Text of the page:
The truth is that at any time of the year you can enjoy great music here in any number of venues – be it local bands, individual performers, national musicians or international talent who are happy to have the opportunity to share their abilities with Monteverde’s appreciative audiences. You can join in with the square dancing or English contra dances on Saturday nights at the Friends Meeting House, or head to one of the bars and dance to salsa, reggae or rock. You can visit any of the excellent galleries of very talented artists and craftspeople from the community, some involving glorious walks in the woods to get there. There are artists creating jewelry, ceramics, wooden pieces, paintings and textile arts. The co-operative CASEM, located in the central part of Monteverde, was established in the 1980s as a project to give local women a way to earn money and continues to this day as a showroom of the region’s craftspeople.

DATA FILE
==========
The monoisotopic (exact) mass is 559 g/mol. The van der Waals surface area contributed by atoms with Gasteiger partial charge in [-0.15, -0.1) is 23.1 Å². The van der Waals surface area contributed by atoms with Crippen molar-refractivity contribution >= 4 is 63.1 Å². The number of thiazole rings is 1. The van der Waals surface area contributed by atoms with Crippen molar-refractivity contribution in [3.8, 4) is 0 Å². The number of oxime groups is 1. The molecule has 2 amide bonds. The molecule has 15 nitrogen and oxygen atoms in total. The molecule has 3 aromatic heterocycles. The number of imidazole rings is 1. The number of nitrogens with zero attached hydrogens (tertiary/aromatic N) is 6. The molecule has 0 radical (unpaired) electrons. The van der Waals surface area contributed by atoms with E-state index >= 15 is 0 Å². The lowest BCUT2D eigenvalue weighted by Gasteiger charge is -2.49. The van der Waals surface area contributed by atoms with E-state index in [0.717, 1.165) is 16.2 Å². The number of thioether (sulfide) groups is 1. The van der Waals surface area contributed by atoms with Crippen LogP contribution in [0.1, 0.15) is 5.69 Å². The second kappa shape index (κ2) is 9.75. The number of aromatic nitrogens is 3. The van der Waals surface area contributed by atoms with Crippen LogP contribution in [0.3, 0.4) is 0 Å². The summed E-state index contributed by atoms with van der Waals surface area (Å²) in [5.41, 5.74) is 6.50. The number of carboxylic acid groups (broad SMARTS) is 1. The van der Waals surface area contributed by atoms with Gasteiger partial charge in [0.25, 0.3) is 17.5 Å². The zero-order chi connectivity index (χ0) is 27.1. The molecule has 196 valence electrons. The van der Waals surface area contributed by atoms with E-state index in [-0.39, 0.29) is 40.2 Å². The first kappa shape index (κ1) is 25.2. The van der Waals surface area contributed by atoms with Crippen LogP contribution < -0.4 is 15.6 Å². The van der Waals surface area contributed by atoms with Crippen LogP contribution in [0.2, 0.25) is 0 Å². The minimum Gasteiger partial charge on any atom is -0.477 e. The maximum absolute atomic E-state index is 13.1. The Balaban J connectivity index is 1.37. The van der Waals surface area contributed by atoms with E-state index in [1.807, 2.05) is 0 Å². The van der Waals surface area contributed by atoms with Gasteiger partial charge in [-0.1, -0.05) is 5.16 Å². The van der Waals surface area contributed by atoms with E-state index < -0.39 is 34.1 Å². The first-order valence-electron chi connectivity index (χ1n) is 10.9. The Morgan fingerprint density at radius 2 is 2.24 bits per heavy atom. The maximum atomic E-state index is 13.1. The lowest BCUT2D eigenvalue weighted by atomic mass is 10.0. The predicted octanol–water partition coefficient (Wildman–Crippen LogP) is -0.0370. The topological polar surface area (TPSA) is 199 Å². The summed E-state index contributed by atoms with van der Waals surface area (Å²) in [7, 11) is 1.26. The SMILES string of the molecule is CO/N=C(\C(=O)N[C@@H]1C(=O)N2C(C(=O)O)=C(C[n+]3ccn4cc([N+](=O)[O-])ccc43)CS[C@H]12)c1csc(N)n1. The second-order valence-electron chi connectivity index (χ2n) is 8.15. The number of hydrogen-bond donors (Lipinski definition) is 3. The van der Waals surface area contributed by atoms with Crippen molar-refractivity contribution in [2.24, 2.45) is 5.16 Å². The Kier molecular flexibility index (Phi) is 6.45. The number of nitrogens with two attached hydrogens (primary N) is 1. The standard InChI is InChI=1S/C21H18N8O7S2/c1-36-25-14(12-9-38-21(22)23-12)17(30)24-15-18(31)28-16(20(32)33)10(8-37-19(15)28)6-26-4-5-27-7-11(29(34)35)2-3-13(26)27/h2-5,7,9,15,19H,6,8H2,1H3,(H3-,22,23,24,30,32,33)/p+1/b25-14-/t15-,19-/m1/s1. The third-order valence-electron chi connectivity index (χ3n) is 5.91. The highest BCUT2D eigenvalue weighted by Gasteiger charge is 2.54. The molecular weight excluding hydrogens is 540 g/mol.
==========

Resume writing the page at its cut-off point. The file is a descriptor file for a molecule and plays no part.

From its early pioneering days, Monteverde has grown with a spirit of collaboration and cooperation. The community has always been receptive to new ideas, embracing the knowledge that arrived with the scientific community and working together to deal with the changes that come with development and tourism. Conservation here grew beyond the borders of the Monteverde Cloud Forest Reserve and the Children’s Eternal Rainforest to the Santa Elena Reserve, the Curi Cancha Wildlife Refuge, La Calandria Reserve, and a number of other private reserves and sanctuaries.